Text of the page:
* Dorms suck. They're full of incredibly annoying assholes, and it's hard to get any work done with all the distraction and noise. But at 18, you're probably not ready to live completely on your own. If you go to school in your hometown, suck it up and live with your parents for a semester or two -- your schoolwork will be much better. Then, live in an apartment in a student neighborhood. That's a huge key to having a good time in college.

* Don't join a fraternity, at least not the kind that there are at UT. Spend your free time with people who are full of love for learning instead of with Finance majors whose only goal in life is to drink heavily and someday hopefully get a high paying job.

* Spend as long as an undergraduate as you and your parents can afford. It's a cliche, but it's really true that it will be the best time of your life, and 4 years is way too short. Shoot for 5 1/2 years if possible.

* In that extra year and half, take as many graduate courses as possible. And take plenty of upper level classes outside your major department, but in a related field -- if you're majoring in ecology, take geography and geology classes; if you're majoring in computer science, take computer engineering and EE classes, etc. Being well rounded will pay off big when starting your career.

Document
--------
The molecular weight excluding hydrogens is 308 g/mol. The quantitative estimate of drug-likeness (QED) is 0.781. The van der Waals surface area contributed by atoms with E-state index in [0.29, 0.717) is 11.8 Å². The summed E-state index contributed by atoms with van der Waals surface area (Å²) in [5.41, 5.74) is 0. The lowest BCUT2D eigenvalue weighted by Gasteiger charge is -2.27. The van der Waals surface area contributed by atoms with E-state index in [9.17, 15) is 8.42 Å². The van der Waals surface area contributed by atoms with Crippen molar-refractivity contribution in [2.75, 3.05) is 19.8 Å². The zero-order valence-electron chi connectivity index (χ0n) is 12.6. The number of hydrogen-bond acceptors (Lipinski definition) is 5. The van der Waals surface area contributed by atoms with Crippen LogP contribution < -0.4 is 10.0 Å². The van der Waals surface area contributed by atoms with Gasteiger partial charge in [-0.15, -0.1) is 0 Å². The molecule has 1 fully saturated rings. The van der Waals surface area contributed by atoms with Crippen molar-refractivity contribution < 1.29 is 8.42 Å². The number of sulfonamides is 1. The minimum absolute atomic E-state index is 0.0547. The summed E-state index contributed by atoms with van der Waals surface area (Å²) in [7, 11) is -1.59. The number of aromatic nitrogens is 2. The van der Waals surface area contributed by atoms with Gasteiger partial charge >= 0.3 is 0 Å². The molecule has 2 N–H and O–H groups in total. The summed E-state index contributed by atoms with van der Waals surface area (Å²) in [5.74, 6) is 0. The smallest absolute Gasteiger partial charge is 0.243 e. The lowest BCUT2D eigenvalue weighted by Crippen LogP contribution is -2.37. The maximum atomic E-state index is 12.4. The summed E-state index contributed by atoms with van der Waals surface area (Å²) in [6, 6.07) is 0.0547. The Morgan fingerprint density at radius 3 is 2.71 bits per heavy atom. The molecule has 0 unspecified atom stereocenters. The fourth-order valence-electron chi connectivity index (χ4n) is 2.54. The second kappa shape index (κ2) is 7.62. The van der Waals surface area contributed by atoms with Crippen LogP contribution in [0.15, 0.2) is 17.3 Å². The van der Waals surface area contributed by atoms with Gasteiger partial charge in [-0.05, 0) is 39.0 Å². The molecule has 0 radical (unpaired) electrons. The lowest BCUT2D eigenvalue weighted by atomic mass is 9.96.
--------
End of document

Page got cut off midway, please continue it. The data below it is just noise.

* Imbed yourself as much as possible into the life of your department. Make friends with graduate students. Go to their parties. Drink beer with professors. Go to departmental seminars. You'll learn vastly more about how research in your field really works from these sorts of social interactions than you will from coursework.

* Start an undergraduate <your major> club. Have professors, graduate students, and other people working in your field give lectures every couple of weeks about their research or their work. This is another great way to learn a little bit about a lot of stuff, and it will look pretty good on your resume. Also, have the group do social stuff, like weekend hikes or volunteer projects.

* Find interesting jobs while in school. There are lots of professors who need slave labor, it's easy to talk them into hiring you to do real, worthwhile, interesting and valuable work for them, so take full advantage of it.

Andy Axel's picture

Some of mine...

* Advisors and professors have office hours for a reason. Take advantage. (My ethics prof held his Friday office hours at the local microbrewery. Bonus!)

* If you're typically a shirker, you may have to apply yourself for the first couple of years until you discover the rhythms.